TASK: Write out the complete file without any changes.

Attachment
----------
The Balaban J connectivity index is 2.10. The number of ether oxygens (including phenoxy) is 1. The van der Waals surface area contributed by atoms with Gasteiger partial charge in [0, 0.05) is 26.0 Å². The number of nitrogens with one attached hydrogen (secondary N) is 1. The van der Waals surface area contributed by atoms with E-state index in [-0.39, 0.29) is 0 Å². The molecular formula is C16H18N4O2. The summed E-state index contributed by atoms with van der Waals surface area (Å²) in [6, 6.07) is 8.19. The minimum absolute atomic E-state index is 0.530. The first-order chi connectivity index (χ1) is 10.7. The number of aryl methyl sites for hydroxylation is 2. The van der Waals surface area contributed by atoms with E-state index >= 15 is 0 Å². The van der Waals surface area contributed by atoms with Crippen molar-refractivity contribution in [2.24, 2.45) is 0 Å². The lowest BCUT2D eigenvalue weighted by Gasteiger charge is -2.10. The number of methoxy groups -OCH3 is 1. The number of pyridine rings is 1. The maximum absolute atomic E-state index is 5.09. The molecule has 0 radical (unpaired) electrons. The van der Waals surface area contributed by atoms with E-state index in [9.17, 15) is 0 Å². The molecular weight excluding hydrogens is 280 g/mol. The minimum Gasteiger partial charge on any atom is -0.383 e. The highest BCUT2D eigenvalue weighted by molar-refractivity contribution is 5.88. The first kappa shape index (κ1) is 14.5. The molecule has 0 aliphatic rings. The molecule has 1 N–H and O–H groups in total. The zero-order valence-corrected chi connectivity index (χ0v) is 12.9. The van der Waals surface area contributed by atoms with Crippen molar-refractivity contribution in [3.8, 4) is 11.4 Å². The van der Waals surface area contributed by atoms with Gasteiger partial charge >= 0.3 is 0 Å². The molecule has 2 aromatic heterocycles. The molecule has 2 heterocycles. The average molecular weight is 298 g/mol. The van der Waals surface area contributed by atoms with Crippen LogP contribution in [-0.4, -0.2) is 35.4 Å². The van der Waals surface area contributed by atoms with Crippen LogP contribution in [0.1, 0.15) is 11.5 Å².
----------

The Balaban J connectivity index is 2.10. The number of ether oxygens (including phenoxy) is 1. The van der Waals surface area contributed by atoms with Gasteiger partial charge in [0, 0.05) is 26.0 Å². The number of nitrogens with one attached hydrogen (secondary N) is 1. The van der Waals surface area contributed by atoms with E-state index in [-0.39, 0.29) is 0 Å². The molecular formula is C16H18N4O2. The summed E-state index contributed by atoms with van der Waals surface area (Å²) in [6, 6.07) is 8.19. The minimum absolute atomic E-state index is 0.530. The first-order chi connectivity index (χ1) is 10.7. The number of aryl methyl sites for hydroxylation is 2. The van der Waals surface area contributed by atoms with E-state index >= 15 is 0 Å². The van der Waals surface area contributed by atoms with Crippen molar-refractivity contribution in [2.24, 2.45) is 0 Å². The lowest BCUT2D eigenvalue weighted by Gasteiger charge is -2.10. The number of methoxy groups -OCH3 is 1. The number of pyridine rings is 1. The maximum absolute atomic E-state index is 5.09. The molecule has 0 radical (unpaired) electrons. The van der Waals surface area contributed by atoms with E-state index in [9.17, 15) is 0 Å². The molecular weight excluding hydrogens is 280 g/mol. The minimum Gasteiger partial charge on any atom is -0.383 e. The highest BCUT2D eigenvalue weighted by molar-refractivity contribution is 5.88. The first kappa shape index (κ1) is 14.5. The molecule has 0 aliphatic rings. The molecule has 1 N–H and O–H groups in total. The zero-order valence-corrected chi connectivity index (χ0v) is 12.9. The van der Waals surface area contributed by atoms with Crippen molar-refractivity contribution in [3.8, 4) is 11.4 Å². The van der Waals surface area contributed by atoms with Gasteiger partial charge >= 0.3 is 0 Å². The molecule has 2 aromatic heterocycles. The molecule has 2 heterocycles. The average molecular weight is 298 g/mol. The van der Waals surface area contributed by atoms with Crippen LogP contribution in [-0.4, -0.2) is 35.4 Å². The van der Waals surface area contributed by atoms with Crippen LogP contribution in [0.1, 0.15) is 11.5 Å².